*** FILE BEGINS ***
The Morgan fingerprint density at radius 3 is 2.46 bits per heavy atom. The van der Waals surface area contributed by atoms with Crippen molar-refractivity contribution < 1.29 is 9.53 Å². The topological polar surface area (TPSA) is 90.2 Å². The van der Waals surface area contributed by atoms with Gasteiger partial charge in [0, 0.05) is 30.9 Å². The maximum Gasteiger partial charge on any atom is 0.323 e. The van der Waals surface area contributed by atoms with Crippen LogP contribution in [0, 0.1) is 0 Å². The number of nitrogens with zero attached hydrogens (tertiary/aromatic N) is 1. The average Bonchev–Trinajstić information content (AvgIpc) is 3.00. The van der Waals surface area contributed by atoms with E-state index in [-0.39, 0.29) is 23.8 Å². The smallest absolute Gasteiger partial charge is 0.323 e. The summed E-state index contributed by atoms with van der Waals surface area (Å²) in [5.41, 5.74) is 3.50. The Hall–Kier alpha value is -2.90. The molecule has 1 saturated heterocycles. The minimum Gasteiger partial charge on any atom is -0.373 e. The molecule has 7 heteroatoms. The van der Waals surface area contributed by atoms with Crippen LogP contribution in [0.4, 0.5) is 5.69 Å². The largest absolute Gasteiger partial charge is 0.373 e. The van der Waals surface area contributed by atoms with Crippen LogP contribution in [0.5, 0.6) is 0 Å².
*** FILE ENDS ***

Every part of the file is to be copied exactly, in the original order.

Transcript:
The Morgan fingerprint density at radius 3 is 2.46 bits per heavy atom. The van der Waals surface area contributed by atoms with Crippen molar-refractivity contribution < 1.29 is 9.53 Å². The topological polar surface area (TPSA) is 90.2 Å². The van der Waals surface area contributed by atoms with Gasteiger partial charge in [0, 0.05) is 30.9 Å². The maximum Gasteiger partial charge on any atom is 0.323 e. The van der Waals surface area contributed by atoms with Crippen LogP contribution in [0, 0.1) is 0 Å². The number of nitrogens with zero attached hydrogens (tertiary/aromatic N) is 1. The average Bonchev–Trinajstić information content (AvgIpc) is 3.00. The van der Waals surface area contributed by atoms with E-state index in [-0.39, 0.29) is 23.8 Å². The smallest absolute Gasteiger partial charge is 0.323 e. The summed E-state index contributed by atoms with van der Waals surface area (Å²) in [5.41, 5.74) is 3.50. The Hall–Kier alpha value is -2.90. The molecule has 1 saturated heterocycles. The minimum Gasteiger partial charge on any atom is -0.373 e. The molecule has 7 heteroatoms. The van der Waals surface area contributed by atoms with Crippen LogP contribution in [0.4, 0.5) is 5.69 Å². The largest absolute Gasteiger partial charge is 0.373 e. The van der Waals surface area contributed by atoms with Crippen LogP contribution in [0.5, 0.6) is 0 Å².